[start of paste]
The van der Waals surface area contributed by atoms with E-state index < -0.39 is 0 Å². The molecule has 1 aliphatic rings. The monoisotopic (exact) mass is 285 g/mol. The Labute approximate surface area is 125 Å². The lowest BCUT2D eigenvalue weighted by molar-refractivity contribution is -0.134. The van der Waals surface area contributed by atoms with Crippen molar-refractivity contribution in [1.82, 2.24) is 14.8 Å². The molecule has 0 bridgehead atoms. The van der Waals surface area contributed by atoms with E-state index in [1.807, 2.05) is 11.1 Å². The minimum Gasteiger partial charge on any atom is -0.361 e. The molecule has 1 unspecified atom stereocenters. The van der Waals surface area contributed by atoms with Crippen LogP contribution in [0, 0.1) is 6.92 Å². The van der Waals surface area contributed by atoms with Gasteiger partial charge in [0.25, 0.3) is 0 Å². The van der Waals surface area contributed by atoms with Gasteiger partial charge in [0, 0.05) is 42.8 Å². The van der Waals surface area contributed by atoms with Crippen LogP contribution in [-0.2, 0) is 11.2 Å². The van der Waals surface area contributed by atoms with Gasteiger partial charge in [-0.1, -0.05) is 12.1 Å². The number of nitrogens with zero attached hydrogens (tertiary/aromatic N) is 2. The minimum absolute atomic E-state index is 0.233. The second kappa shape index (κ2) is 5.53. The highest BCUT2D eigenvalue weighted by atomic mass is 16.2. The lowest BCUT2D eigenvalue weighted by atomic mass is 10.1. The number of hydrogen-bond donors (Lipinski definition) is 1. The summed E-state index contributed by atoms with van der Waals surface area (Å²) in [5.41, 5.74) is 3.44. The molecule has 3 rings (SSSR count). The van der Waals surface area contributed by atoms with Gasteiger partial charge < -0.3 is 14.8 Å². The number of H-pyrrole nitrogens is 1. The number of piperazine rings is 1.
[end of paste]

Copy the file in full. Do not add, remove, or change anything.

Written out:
The van der Waals surface area contributed by atoms with E-state index < -0.39 is 0 Å². The molecule has 1 aliphatic rings. The monoisotopic (exact) mass is 285 g/mol. The Labute approximate surface area is 125 Å². The lowest BCUT2D eigenvalue weighted by molar-refractivity contribution is -0.134. The van der Waals surface area contributed by atoms with Crippen molar-refractivity contribution in [1.82, 2.24) is 14.8 Å². The molecule has 0 bridgehead atoms. The van der Waals surface area contributed by atoms with E-state index in [1.807, 2.05) is 11.1 Å². The minimum Gasteiger partial charge on any atom is -0.361 e. The molecule has 1 unspecified atom stereocenters. The van der Waals surface area contributed by atoms with Crippen LogP contribution in [0, 0.1) is 6.92 Å². The van der Waals surface area contributed by atoms with Gasteiger partial charge in [0.25, 0.3) is 0 Å². The van der Waals surface area contributed by atoms with Gasteiger partial charge in [0, 0.05) is 42.8 Å². The van der Waals surface area contributed by atoms with Crippen LogP contribution in [-0.2, 0) is 11.2 Å². The van der Waals surface area contributed by atoms with Gasteiger partial charge in [-0.1, -0.05) is 12.1 Å². The number of nitrogens with zero attached hydrogens (tertiary/aromatic N) is 2. The minimum absolute atomic E-state index is 0.233. The second kappa shape index (κ2) is 5.53. The highest BCUT2D eigenvalue weighted by atomic mass is 16.2. The lowest BCUT2D eigenvalue weighted by atomic mass is 10.1. The number of hydrogen-bond donors (Lipinski definition) is 1. The summed E-state index contributed by atoms with van der Waals surface area (Å²) in [5.41, 5.74) is 3.44. The molecule has 3 rings (SSSR count). The van der Waals surface area contributed by atoms with Gasteiger partial charge < -0.3 is 14.8 Å². The number of H-pyrrole nitrogens is 1. The number of piperazine rings is 1.